AUSTRALIA’S leading human rights advocate has called on LGBTI Australians to step up and do more to support LGBTI refugees and asylum seekers, otherwise known as rainbow refugees.

“I wonder if the LGBT community themselves can start to widen and build upon that public education and sympathy for LGBTI causes,” said Australian Human Rights Commission president Professor Gillian Triggs.

She was speaking at a Queer Thinking forum on Wednesday night about LGBTI asylum seekers and refugees that hosted by Pitt St Uniting Church and the Uniting Network, and held as part of the Sydney Gay and Lesbian Mardi Gras festival.

Moderated by Reverend Margaret Mayman, Triggs was part of a panel featuring prominent gay rights activist and author Dennis Altman, Asylum Seekers Centre chief operating officer Che Bishop, Imam Nur Warsame of Marhaba Melbourne and Tina Posunkina from the Refugee Advice and Casework Service.

It is estimated about 5000 people seek asylum annually around the world, with 40 people seeking help weekly at the Newtown Asylum Seekers Centre alone.

Triggs spoke of the need to make the burden of proof more relatable to rainbow refugees who may have spent their whole lives concealing their sexuality or who did not have the same western concepts to express their sexuality.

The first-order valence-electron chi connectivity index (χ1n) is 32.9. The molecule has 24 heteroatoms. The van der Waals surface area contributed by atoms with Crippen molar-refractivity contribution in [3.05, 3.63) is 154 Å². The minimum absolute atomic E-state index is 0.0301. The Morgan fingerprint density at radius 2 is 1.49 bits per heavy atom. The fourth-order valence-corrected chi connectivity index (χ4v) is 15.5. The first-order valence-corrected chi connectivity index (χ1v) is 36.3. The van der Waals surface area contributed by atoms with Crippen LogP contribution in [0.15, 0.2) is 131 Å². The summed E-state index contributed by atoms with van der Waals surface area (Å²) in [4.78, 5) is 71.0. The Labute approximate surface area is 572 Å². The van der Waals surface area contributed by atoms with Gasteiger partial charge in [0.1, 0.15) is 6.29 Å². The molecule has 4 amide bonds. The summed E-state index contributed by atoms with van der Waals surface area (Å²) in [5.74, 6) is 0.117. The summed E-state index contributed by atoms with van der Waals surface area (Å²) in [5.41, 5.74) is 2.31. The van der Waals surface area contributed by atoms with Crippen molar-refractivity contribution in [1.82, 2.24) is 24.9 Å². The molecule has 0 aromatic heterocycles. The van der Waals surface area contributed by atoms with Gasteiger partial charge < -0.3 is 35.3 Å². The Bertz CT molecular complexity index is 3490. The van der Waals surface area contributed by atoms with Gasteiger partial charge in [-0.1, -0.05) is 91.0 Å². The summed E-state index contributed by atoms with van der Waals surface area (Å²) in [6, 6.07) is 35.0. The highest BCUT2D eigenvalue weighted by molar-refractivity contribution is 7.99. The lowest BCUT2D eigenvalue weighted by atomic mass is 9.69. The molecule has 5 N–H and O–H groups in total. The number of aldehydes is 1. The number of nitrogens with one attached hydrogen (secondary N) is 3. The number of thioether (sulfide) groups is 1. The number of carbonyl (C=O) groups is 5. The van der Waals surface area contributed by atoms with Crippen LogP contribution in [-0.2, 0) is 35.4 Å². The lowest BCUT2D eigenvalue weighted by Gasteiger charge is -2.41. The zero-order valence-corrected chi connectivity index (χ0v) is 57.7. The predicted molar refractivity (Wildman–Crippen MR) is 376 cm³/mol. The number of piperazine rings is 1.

“Asylum seekers who are LGBTI/queer suffer very particular disadvantages when making legal claims for protection. They’re subject to decision makers who are very poorly trained in LGBTI issues, they tend to operate on a stereotypical basis,” she told the packed church.

“An important case is the Knox case. Here in the process of determining the refugee status, the Refugee Review Tribunal asked if the applicant used lubricant to have sex with his partner.

“He refused to answer and the tribunal said he therefore could not have refugee status because he was not a truthful or credible witness.”

Triggs said the decision was overturned by another court and that person was “extremely lucky”, but most people would be rejected by departmental officers in the preliminary stage of their visa application.

“Gay couples or LGBTI couples are so constrained presenting their evidence because they have spent most of their lives in the countries from which they come concealing their status,” she said.

“They’re not used to speaking to an officer they’ve never met before, presenting evidence they see as deeply personal and where they’re not from a culture where you would speak of these terms in ways that maybe Australians have become used to.”

According to Triggs, LGBTI Australians can help refugees and asylum seeks by persuading the government to change the law and ensuring all asylum seekers have access to legal advice and representation.

“Particularly, we need to be demanding the government exercise a proper process for determining LGBTI status, above all else,” she said.

“Denying people the right to claim refugee status and to present their case and present their evidence, strips away one of the most important aspects of their humanity and their status.

“They cannot tolerate the refusal to respect them as human beings and respect the validity of their claims as asylum seekers.”

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